During the reactors operation, approximately 1% of the U-238 is turned into Pu-239 and a percentage of that is then fissioned along with U-235 fuel. But at some point the ratio of fissionable isotopes drops too far and waste products that absorb neutrons but do not fission and supply neutrons increases to the point where a chain reaction can no longer be sustained and the reactor must be refueled.

At that point when the spent fuel is removed from the reactor and placed in waste ponds, only 4-5% of the U-238 present in the original fuel (1% or so of what was in the original ore) was used and much of the Pu-239 bred from that is still unused as well as a percentage of the original U-235. Between than .75% and 1% of the natural uranium’s energy potential has been utilized in a one-pass fuel cycle.

MIT is saying we have a fuel shortage because we are presently mining uranium at a rate of only about 65% of the rate that we’re using it in reactors. In the United States, reactors are only using it in a 1-pass fuel cycle and thus more than 99% of the energy potential of that fuel is being wasted.

In addition to that we have huge stockpiles of Pu-239 that have accumulated as part of the weapons programs in the United States and Russia and this also could be used to fuel reactors. It is more problematic however because it is relatively easy to build a bomb from Pu-239, but not from reactor grade uranium which is only enriched to a maximum of around 5% and more typically 2.5-3.5%.

The problem that shuts down the reaction isn’t just a lack of fissionable U-235 and Pu-239, it is the build-up of other actinides, elements heavier than uranium, which absorb thermal neutrons but do not fission and provide additional neutrons as well as some fission products that are neutron absorbers which poison the reaction by absorbing too many neutrons. Fission products also create mechanical problems.

If we reprocess the spent fuel, remove the U-235 and Pu-239, and re-use those in MOX fuel (mixed metal oxides, U-235 and Pu-239), and do this to the greatest extend that we can, we can extract around 2% of the uraniums fuel potential.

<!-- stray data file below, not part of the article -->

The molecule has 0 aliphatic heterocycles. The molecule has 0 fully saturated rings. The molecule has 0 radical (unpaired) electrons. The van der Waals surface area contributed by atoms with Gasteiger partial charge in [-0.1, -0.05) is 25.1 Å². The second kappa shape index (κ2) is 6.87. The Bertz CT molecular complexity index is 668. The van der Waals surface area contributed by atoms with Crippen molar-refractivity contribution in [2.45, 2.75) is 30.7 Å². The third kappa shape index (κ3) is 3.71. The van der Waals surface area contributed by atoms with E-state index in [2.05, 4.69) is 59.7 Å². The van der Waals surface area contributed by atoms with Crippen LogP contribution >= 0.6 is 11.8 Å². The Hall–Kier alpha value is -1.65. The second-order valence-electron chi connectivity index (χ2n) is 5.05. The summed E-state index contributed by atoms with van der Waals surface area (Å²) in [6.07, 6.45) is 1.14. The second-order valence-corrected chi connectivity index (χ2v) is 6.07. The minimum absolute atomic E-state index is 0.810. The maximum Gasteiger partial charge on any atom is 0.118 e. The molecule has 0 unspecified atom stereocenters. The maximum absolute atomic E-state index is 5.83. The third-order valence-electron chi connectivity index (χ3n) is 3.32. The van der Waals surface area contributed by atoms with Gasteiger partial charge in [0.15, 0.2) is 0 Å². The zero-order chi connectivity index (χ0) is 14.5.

Just moving from a single pass to a multi-pass fuel cycle would reduce the amount of uranium that we would need to mine to less than that which is currently being mined. There really isn’t a shortage of uranium, it’s just less expensive to mine fresh ore than to reprocess waste.

We should reprocess, because by doing so not only do we reduce the amount of uranium that needs to be mined, but we reduce the long-lived radioactive wastes by a similar amount.

However, there is a way that we can extract 60-70% of the uraniums fuel potential (with current isotopic separation efficiency) and eliminate most of the long-lived radioactive waste.

In the spent fuel there are two radioactive components. Actinides which includes uranium and all elements that are heavier, and fission products, the daughter products of the fission products. The fission products are highly unstable and decade to stable isotopes in a relatively short time frame. By the time 300 years have passed, they will have decayed to the point where there radioactivity is no higher than the natural ore that was originally mined and are considered safe for disposal at that point.

It is the actinides that are problematic because they have much longer half-lives and it will require in excess of 20,000 years for them to decay to the point where radioactivity is no greater than the original ore.

Of all the actinides produced, only the isotopes U-235 (present in the original uranium fuel), U-233 (bred from thorium, and Pu-239 and Pu-241 are fissionable with thermal neutrons. But all of the actinides are fissionable with fast neutrons. Burning these requires the use of fast-flux nuclear reactors. Early fast-flux reactors had some inherent safety issues because reaction rates could vary rapidly.